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|Prof. Adam I. Perlman|
Prof. Adam I. Perlman
Department of Medicine
Duke Integrative Medicine
He had a presentation at ICCMR 2015.
Q1: How did you enter CAM research field?
A1: My original interest in CAM came from actually studying martial arts. I studied martial arts for many years. And as I started to do things like tai chi and qi gong, I wondered why we didn’t integrate more of that into conventional medicine at the time, western medicine in the US. I actually went to medical school with that interest to integrate, look more complementary medicine into the conventional system. That desire evolved over time and one of the things I came to realize when I was doing my medical training was that we needed more research to help us understand what works and what doesn’t work, and what should be integrated into the system. I ended up doing a research fellowship when I was in Boston University after I did internal medicine. And that sort of launched my research career.
Q2: What do think the integrative medicine is?
A2: I think integrative medicine is defined many different ways by many different people and by different cultures. I was talking about this just a little while ago with some colleagues. I think that on one level, integrative medicine means “integrating” complementary medicine into the care of patients. But, I think that’s a very superficial level. I think on a deeper level, it’s really about an openness to things that aren’t currently typically integrated, to at least from the USA’s point of view, an openness to things that come from other healing traditions, like Traditional Chinese Medicine and Traditional Korean Medicine, as well as a different approach to the care of the patient. What I mean by that is that integrative medicine is not, in my opinion, simply substituting an herb for a medicine. The herb is really, just a natural form of medicine. A right of way of treating imbalances in the body. But, integrative medicine goes beyond that. It really is about taking a “whole person” approach to care, recognizing that what impacts on our health, well-being goes beyond pathophysiology and the need to just treat pathophysiology.
Q3: As a director, please introduce what specialties and characteristics of Duke Integrative Medicine are.
A3: I’ve been honored to be the executive director for Duke Integrative Medicine now since 2011. We have a beautiful 27,000sq ft. Integrative Medicine Center on the center of the Living campus of Duke University. And it actually has won a number of awards, totally green building, it’s a beautiful example of a healing environment. Inside of that building is, it’s obviously most important, what goes on inside, we have a number of things that we do. We have a clinical program, we have integrative primary care, we offer integrative medicine consults. You could have primary care, just go there for some specific issue, see a integrative medicine physician. We also have acupuncture, massage, mind body medicine, classes on mind body stress reduction, you could be in a class on yoga. We have psychologist to address sort of emotional as well as stress related issues.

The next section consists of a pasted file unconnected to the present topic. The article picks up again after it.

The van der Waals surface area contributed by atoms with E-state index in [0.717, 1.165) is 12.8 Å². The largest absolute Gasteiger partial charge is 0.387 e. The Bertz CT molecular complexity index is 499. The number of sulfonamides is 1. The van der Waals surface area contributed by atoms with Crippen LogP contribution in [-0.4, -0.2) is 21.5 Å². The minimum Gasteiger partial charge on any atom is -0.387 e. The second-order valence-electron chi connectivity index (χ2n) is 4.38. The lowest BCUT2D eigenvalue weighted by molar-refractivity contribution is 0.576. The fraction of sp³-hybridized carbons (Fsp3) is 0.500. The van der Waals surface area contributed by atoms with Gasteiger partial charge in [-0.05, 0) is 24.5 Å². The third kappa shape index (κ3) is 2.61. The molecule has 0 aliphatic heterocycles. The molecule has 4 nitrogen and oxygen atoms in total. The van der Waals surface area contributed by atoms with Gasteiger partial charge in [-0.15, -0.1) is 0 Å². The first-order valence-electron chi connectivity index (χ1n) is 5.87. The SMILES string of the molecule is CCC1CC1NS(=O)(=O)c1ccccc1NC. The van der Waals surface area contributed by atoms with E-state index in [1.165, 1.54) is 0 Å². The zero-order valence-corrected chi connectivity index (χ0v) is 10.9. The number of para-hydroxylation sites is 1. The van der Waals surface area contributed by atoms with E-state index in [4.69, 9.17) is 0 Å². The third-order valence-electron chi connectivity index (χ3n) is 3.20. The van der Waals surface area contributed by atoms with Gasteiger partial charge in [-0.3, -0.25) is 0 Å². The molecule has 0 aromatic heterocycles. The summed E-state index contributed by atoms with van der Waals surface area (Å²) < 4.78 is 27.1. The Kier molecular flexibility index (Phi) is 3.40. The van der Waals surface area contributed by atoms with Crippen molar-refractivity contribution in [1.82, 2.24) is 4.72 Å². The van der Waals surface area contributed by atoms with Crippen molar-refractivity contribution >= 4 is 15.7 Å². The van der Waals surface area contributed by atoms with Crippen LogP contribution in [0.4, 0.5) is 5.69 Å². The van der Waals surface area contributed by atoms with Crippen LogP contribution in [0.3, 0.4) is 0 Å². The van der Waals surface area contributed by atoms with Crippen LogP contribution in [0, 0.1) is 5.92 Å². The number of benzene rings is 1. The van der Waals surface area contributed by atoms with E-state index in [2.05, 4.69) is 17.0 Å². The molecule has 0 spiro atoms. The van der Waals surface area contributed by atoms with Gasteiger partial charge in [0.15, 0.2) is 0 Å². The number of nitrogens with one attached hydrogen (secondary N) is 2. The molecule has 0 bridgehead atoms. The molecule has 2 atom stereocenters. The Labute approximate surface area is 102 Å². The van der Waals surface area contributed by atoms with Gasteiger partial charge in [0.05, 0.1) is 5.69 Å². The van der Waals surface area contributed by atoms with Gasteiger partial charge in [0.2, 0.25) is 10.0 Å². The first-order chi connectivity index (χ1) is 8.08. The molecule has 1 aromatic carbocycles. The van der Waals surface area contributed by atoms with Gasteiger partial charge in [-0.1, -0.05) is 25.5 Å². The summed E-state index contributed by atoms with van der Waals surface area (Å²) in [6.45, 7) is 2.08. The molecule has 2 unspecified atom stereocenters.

Q4: Would you please give a main message of your keynote lecture?
A4: Today, I spoke about something about a pebble in the pond. It was really a talk about leadership and the concept being that a pebble drops into a pond and the ripples have a broader effect. And how can we learn to be leaders that can have that broader effect on the health care system. Leadership is something that I’m personally interested in within the space if Integrative Medicine. We’re recently funded by a group called The Bravewell Collaborative to develop a leadership training program in Integrative health care. That program is at integrativehealthleadership.org, we have a website that talks about what that is. But basically, it’s a year long training program to help people to be better leaders, help the members understand more about the business of Integrative Medicine, so that they can help to take the research that many of the wonderful investigators who are at this conference are doing and a lot of the clinical models that come from many healing traditions and integrate that into our health care systems in a way that’s sustainable, in a way that aligns with not only the clinical goals but the financial goals of the organization.
Q5: What is the happiest moment in doing research?
A5: There’s a lot that I find rewarding about research. I would say that, first of all, it’s wonderful to help bring together a group of individuals because no research is done by one person. And it’s wonderful for me when I’ve had the opportunity to bring together a group of individuals who feel passionate about the question we are trying to answer, the research that we are doing, to work together, sort of in the tranches as we say and complete a research project that then can be disseminated broadly and have impact.
Q6: An advice or share comments for young researchers in this field.
A6: I had the opportunity to meet with some of the young researchers at the student lunch today at this conference. That was a wonderful opportunity. I emphasized initially the importance of relationships. I think sometimes as a young researcher, we or they contend to be, when I was a younger researcher, I tended to be so focused on learning the skills and the methodology and the statistics. That’s all of course very, very important, but even in the early stages and perhaps, especially in the early stages of one’s career, to make sure that we’re developing relationships with those around us. I think that’s particularly important.